The Chainlink

Its probably not fair and a bit too early to judge, but the Berteau Greenway looks to be a disaster in the making for Bicycles.    They have decided to keep it "open" end to end for cars rather than putting in a series of cul de sac's open for bicycles.  To "calm" the traffic, they have narrowed the intersections.  Will it slow down cars, if two cars are coming in opposite directions, yes, certainly.   But with bicycles involved, it may well simply result in cars crowding bicycles to the side of the road.    Add to this the fact that at one way portions of Berteau, they are going to allow two way bicycling....  which, in addition to being a bad idea due to the narrowness of the street, sends the message to at least a portion of the community that Salmoning is not a bad idea.    Maybe I will love it.... but my current plan is to find another street to come across... perhaps Lincoln to Grace..

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Being an occasional user of Berteau in that stretch of proposed greenway, it will be nice to legally salmon the one-ways, but otherwise, who cares?  I never felt the need for "calming" or whatnot while riding it.  The advantage of Berteau is that its a sidestreet with a light at Ashland.

+1

envane (69 furlongs) said:

Being an occasional user of Berteau in that stretch of proposed greenway, it will be nice to legally salmon the one-ways, but otherwise, who cares?  I never felt the need for "calming" or whatnot while riding it.  The advantage of Berteau is that its a sidestreet with a light at Ashland.

If I want to cut over from Lincoln to Clark I'll take something farther south.  Berteau ends at a cemetery wall which is just never a destination for me.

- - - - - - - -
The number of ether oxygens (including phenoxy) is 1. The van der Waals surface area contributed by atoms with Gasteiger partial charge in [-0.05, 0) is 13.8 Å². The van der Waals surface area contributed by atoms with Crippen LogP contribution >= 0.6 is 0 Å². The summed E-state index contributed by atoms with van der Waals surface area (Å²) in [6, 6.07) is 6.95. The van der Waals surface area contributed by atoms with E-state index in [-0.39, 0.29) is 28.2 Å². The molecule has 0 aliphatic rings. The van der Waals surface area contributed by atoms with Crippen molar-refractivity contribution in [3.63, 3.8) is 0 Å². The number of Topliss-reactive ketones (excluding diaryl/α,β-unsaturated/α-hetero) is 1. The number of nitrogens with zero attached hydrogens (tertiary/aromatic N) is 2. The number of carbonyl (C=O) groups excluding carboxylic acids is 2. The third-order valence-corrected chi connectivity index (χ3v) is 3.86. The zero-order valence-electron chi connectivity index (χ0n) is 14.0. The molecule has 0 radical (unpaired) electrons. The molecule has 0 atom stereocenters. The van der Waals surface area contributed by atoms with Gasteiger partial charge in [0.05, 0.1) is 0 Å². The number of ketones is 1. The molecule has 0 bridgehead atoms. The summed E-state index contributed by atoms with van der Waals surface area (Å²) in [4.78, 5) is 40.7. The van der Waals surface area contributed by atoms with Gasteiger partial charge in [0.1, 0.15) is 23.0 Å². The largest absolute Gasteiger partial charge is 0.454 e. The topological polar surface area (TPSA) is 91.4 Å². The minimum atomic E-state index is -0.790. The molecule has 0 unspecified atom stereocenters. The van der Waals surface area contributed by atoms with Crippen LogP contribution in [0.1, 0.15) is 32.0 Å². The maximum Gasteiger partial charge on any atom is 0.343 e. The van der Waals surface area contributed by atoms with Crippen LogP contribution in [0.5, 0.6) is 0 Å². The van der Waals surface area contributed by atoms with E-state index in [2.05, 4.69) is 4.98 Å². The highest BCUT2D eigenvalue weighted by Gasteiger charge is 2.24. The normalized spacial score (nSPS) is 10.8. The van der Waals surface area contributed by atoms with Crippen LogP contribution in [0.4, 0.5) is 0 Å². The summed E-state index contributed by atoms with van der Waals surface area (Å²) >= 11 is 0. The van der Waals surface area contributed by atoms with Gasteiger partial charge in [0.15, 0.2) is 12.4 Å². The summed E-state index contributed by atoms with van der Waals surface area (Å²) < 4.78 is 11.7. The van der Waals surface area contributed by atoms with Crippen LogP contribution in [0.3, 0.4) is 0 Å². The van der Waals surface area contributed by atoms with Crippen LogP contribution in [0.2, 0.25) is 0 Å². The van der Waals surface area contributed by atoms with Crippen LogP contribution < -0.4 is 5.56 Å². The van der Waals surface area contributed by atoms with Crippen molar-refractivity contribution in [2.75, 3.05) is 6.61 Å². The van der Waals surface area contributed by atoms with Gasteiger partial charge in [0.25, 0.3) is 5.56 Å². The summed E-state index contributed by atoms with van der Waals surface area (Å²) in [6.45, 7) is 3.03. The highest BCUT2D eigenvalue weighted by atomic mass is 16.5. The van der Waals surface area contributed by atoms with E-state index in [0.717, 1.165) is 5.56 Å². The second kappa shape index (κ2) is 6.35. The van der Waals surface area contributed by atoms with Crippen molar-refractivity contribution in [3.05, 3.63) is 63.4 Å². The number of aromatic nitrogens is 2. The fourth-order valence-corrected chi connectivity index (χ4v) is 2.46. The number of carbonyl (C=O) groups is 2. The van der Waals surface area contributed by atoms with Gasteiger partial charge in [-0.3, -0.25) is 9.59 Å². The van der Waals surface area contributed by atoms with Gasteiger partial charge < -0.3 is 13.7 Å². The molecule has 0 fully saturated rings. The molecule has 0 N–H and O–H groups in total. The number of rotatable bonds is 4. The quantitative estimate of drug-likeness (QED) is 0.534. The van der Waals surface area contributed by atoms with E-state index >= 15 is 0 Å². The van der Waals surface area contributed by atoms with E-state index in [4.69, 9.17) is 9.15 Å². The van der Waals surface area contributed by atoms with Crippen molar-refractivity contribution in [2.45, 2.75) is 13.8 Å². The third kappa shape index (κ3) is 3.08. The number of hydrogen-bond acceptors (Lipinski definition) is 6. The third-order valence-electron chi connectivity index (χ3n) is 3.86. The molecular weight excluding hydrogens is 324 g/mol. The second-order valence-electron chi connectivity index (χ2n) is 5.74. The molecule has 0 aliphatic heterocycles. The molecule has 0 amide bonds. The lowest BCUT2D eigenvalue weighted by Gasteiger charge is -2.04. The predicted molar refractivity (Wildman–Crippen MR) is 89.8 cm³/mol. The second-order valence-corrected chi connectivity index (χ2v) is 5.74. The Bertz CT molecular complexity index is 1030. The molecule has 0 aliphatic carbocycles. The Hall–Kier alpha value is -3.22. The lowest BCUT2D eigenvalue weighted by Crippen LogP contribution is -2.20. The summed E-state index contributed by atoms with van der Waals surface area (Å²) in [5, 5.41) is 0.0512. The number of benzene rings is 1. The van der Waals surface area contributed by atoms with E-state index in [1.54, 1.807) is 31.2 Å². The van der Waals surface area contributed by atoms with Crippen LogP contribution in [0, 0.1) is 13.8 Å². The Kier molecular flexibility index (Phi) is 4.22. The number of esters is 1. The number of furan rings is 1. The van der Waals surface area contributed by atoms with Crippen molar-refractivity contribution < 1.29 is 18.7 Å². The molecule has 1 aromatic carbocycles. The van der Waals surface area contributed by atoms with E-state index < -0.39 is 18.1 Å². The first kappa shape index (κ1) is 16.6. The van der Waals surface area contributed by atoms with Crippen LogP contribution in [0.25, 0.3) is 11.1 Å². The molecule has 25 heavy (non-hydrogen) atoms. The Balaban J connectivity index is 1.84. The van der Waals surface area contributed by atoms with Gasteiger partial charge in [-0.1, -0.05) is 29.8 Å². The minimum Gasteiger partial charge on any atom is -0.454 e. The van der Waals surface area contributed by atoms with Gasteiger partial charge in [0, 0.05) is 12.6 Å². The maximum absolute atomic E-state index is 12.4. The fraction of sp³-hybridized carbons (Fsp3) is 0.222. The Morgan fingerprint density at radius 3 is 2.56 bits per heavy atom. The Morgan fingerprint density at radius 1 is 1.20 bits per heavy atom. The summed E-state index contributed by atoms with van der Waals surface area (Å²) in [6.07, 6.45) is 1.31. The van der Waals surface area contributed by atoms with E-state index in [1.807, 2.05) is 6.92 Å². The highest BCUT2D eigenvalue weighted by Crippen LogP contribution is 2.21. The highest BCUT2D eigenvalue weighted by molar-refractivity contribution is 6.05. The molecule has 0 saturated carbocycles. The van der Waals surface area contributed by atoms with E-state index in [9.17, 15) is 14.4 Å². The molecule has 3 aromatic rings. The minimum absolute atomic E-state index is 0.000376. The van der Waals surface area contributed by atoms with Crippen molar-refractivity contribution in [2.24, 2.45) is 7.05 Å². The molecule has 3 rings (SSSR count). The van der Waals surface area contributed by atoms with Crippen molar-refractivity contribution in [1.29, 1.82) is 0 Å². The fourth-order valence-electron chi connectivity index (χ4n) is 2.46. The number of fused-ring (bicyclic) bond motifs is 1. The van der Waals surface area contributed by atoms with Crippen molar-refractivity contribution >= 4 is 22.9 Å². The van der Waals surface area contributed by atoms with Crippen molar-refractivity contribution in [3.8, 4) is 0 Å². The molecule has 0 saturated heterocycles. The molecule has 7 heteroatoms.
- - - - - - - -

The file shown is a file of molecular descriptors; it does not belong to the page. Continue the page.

My concern is two fold.  The first is that the "calming" really won't calm anything and make it more hazardous.  And the second is that Salmoning is a bad practice and anything which encourages it should be discouraged.  They should have had the "guts" to really Greenway Berteau.    No parking, Cul de sac's every few blocks with Bicycle cut throughs and two way the whole street.  The problem is that when you try (for the first time) a half-assed approach and it doesn't work, it won't be tried again.   Greenway's do work.   Other Cities have shown it.  But this neither fish nor fowl approach might not work.   I feel the same way about the BRT on Ashland.  BRT may well be a good alternative and should be supported... but the specific BRT devised for Ashland is a disaster waiting to happen and will set back alternate transportation many years.



envane (69 furlongs) said:

Being an occasional user of Berteau in that stretch of proposed greenway, it will be nice to legally salmon the one-ways, but otherwise, who cares?  I never felt the need for "calming" or whatnot while riding it.  The advantage of Berteau is that its a sidestreet with a light at Ashland.

Really hard to visualize what it is you're talking about here. Maybe one of our helmet-cam geeks can ride it and get us a visual?

Most of it is currently torn up for a water main project.

h' 1.0 said:

Really hard to visualize what it is you're talking about here. Maybe one of our helmet-cam geeks can ride it and get us a visual?

Cul de sacs, by which I assume you mean traffic diverters, are all over Beverly, where I ride frequently.  They do NOT calm traffic.  Instead, drivers speed from stop sign to stop sign, careen around corners, and in the few spots where safety concerns led to leaving the purported diverter with room enough for a car to go against a Do Not Enter sign, cars do so.  Cul de sacs and diverters split the grid.  We need to keep the grid connected, and to make it safer for cyclists and pedestrians there are a lot of options; but this design, you are right, is bad.  Like Elmdale from Clark/AShland to Greenview, it's a serpentine deathtrap.  To be avoided.